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In the aftermath of that cold and horrific night in Delhi this December, if there was one sentence that could encapsulate the rage, the pain and incredible frustration that drove women out to the streets, it would be this — “My name is Suzette Jordan.”

One year ago, in February, Jordan had been a 38-year-old single mother of two daughters, on her way home from a club with a friend. At the end of that car ride, where she was held down by four other waiting men and gang-raped, Jordan no longer had an identity. She had become “the Park Street Rape Victim”. Unlike thousands of women in India who suffer abuse silently, Jordan, who had informed both the police and local media of what happened, reconstructed the crime with her back facing cameras — in the hope that it would spur the law-enforcing machinery into action. Instead, it incited a bizarre circus of victim blame that caused Jordan and her family to go into hiding. Policemen laughed. Kolkata CM Mamata Banerjee called Jordan a liar trying to defame the ruling party. Ministers asked — what kind of mother would be out at night in a discotheque? Angry mobs collected outside her home, destroying property, threatening further physical harm at a time when she was at her most brutalized — “It drove me crazy, wondering what the hell they did to me while I was unconscious. I was in so much pain. I couldn’t move my body.”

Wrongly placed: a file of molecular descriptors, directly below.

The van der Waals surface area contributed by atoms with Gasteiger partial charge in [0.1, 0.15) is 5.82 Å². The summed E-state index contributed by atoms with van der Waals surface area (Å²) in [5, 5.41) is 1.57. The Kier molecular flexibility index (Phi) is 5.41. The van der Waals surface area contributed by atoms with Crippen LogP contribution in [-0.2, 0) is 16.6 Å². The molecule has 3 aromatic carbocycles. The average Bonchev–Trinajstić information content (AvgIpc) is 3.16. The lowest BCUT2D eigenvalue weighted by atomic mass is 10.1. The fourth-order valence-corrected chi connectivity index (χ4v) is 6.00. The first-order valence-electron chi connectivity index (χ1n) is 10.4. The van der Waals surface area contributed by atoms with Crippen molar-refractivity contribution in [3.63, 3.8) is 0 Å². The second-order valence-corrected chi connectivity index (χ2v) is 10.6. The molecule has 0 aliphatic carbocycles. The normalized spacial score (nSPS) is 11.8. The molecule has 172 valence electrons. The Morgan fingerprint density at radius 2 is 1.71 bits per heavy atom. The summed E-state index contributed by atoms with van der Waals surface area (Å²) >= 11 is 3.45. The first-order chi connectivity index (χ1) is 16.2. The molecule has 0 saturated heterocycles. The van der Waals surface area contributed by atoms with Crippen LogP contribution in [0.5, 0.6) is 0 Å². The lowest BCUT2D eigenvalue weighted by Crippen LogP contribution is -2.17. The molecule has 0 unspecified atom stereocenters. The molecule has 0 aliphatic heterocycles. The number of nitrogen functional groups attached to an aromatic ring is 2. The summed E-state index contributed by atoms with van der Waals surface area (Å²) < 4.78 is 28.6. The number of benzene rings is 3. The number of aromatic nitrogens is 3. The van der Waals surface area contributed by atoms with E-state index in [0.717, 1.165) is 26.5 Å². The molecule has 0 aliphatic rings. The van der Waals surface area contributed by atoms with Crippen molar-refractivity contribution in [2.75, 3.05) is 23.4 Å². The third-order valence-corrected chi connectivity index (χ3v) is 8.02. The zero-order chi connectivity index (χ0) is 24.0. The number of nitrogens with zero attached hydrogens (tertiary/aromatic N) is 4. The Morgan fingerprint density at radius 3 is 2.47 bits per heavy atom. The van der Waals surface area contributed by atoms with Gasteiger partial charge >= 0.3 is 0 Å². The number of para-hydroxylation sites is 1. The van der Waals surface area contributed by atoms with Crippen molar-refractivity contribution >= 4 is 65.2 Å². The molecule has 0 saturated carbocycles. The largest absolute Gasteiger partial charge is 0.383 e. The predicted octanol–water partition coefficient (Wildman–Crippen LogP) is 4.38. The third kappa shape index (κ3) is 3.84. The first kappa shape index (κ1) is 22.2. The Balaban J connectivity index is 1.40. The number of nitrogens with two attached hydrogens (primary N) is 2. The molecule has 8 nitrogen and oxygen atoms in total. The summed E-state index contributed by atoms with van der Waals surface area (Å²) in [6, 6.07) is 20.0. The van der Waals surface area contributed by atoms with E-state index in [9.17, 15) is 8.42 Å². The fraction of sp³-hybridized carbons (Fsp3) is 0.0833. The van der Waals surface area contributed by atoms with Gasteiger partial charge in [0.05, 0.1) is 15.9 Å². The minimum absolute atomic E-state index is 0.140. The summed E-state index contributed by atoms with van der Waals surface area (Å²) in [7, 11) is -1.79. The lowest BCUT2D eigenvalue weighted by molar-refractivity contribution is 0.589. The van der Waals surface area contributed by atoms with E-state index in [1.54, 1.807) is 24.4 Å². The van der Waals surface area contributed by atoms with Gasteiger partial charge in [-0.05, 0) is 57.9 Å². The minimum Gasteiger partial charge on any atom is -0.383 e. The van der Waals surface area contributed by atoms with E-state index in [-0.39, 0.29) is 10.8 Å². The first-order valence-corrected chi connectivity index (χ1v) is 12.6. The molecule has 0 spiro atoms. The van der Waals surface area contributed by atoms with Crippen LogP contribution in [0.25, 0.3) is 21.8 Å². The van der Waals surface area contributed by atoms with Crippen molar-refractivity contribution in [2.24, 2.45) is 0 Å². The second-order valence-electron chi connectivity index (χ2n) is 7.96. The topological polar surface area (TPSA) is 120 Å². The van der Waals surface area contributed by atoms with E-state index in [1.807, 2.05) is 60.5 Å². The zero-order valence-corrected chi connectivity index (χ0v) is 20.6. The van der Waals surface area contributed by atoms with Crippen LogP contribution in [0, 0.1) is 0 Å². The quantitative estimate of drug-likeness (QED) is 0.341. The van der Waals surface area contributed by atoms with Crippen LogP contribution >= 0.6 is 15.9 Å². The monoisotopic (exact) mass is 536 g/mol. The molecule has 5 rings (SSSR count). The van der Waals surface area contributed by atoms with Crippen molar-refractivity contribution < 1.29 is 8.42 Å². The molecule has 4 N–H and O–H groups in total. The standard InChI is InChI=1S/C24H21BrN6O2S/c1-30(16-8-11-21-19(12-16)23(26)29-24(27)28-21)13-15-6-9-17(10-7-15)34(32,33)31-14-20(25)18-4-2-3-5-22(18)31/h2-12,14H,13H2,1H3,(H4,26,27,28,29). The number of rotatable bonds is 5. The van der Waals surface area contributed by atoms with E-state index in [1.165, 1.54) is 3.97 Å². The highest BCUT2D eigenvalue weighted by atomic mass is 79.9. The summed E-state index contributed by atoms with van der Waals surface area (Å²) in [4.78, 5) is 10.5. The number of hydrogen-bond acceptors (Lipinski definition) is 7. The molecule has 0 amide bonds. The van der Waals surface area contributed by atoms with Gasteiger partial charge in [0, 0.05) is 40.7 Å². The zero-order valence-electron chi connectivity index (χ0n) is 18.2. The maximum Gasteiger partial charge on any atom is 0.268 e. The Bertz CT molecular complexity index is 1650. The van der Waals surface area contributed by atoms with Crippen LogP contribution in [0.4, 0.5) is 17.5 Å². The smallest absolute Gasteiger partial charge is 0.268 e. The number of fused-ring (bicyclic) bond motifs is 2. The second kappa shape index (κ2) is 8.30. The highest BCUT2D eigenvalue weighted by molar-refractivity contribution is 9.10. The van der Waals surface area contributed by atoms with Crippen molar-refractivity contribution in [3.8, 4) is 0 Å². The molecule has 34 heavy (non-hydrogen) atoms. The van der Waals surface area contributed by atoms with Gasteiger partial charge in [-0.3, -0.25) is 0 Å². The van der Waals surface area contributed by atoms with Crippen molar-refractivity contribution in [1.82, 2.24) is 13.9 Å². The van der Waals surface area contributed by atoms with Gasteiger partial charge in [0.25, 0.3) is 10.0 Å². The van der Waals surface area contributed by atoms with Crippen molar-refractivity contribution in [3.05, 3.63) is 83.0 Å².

Undeterred by the vicious hostility that surrounded her , Jordan began working with the rape rehabilitation NGO Swayam, spearheading a helpline called Survivors for Victims of Social Injustice. When she heard about the gang-rape of a 23 year old student in New Delhi, Jordan began to wonder if she would have to live as ‘a blurred out picture’ for the rest of her life. A few months later, when another university student in Barasat was gang-raped and murdered; she realized she could no longer hide her identity and internalize shame. “I am Suzette Jordan” — with those words, the picture of an entire world sharpened into focus.

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